In 1989, Sheila Klein, a Los Angeles artist who now resides and works in Washington State, produced the Commemorative Ground Ring for a temporary exhibit known as Sculpture Chicago. The artwork emulates an enormous engagement ring, incorporating imagery from the city’s architectural legacy. Elements include a skyscraper, the famous three-part Chicago window, and a form that looks like the famous Getty Tomb by revered architect Louis Sullivan. The artist describes the aluminum sculpture “a tangible symbol of my love for Chicago architecture.”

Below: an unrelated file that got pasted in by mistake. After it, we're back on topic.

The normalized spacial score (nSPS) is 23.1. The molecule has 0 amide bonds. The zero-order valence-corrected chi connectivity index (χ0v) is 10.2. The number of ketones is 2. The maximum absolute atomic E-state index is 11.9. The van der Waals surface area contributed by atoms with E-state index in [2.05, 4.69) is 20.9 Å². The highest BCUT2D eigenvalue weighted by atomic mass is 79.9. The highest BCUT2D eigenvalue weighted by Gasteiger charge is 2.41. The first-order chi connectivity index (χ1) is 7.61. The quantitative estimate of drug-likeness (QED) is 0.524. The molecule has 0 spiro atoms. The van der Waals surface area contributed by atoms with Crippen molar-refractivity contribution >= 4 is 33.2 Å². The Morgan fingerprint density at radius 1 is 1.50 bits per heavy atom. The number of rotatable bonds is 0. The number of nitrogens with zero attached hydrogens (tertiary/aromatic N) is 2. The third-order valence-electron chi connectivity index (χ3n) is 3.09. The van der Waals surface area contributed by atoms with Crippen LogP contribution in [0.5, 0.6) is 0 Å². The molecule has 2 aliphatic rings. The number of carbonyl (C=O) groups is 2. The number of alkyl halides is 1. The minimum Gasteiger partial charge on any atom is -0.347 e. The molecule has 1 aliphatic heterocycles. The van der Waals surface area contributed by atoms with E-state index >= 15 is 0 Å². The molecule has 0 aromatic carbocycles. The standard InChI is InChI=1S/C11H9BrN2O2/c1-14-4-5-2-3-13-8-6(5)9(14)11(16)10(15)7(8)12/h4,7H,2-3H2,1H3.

After being displayed at Riverfront Plaza during the sculpture exhibition, the Commemorative Ground Ring was purchased by the Miro Fund for placement near the Chicago Historical Society—now the Chicago History Museum. It was installed near the museum at the corner of W. North Avenue and N. Clark Street in 1990, but only remained at this location for several years. In the mid-1990s, when the museum made improvements to its surrounding landscape, the Chicago Park District moved the artwork to a small North Side park. That site soon went under renovations, and the Commemorative Ground Ring was placed in storage. Finally, in 2005, the Park District installed the artwork in Park 511, a newly developed 3-acre open space with a playground, dog-friendly area, and walkway leading down to the Chicago River. In 2010, the Park District’s Board of Commissioners renamed the park in honor of a signficant figure in Chicago history, Aaron Montgomery Ward.